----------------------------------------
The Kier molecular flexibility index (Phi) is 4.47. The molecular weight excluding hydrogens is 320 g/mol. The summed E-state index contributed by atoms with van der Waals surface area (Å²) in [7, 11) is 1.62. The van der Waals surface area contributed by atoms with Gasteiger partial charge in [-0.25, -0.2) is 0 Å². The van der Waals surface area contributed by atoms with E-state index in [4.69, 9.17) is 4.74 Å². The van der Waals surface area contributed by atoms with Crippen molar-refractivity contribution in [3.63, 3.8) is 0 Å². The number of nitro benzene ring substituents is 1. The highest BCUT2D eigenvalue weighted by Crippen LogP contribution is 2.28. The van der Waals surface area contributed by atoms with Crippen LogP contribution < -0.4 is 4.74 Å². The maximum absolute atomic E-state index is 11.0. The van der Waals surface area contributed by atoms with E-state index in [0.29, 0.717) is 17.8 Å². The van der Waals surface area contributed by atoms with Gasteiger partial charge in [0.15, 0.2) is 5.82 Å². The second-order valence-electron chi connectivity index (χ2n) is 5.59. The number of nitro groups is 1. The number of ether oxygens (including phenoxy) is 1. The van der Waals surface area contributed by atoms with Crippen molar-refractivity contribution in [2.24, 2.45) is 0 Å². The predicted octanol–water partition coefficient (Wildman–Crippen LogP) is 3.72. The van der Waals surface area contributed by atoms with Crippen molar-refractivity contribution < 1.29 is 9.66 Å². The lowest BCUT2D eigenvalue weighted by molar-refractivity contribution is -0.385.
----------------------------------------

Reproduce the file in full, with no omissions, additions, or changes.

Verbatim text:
The Kier molecular flexibility index (Phi) is 4.47. The molecular weight excluding hydrogens is 320 g/mol. The summed E-state index contributed by atoms with van der Waals surface area (Å²) in [7, 11) is 1.62. The van der Waals surface area contributed by atoms with Gasteiger partial charge in [-0.25, -0.2) is 0 Å². The van der Waals surface area contributed by atoms with E-state index in [4.69, 9.17) is 4.74 Å². The van der Waals surface area contributed by atoms with Crippen molar-refractivity contribution in [3.63, 3.8) is 0 Å². The number of nitro benzene ring substituents is 1. The highest BCUT2D eigenvalue weighted by Crippen LogP contribution is 2.28. The van der Waals surface area contributed by atoms with Crippen LogP contribution < -0.4 is 4.74 Å². The maximum absolute atomic E-state index is 11.0. The van der Waals surface area contributed by atoms with E-state index in [0.29, 0.717) is 17.8 Å². The van der Waals surface area contributed by atoms with Gasteiger partial charge in [0.15, 0.2) is 5.82 Å². The second-order valence-electron chi connectivity index (χ2n) is 5.59. The number of nitro groups is 1. The number of ether oxygens (including phenoxy) is 1. The van der Waals surface area contributed by atoms with Crippen molar-refractivity contribution in [2.24, 2.45) is 0 Å². The predicted octanol–water partition coefficient (Wildman–Crippen LogP) is 3.72. The van der Waals surface area contributed by atoms with Crippen molar-refractivity contribution < 1.29 is 9.66 Å². The lowest BCUT2D eigenvalue weighted by molar-refractivity contribution is -0.385.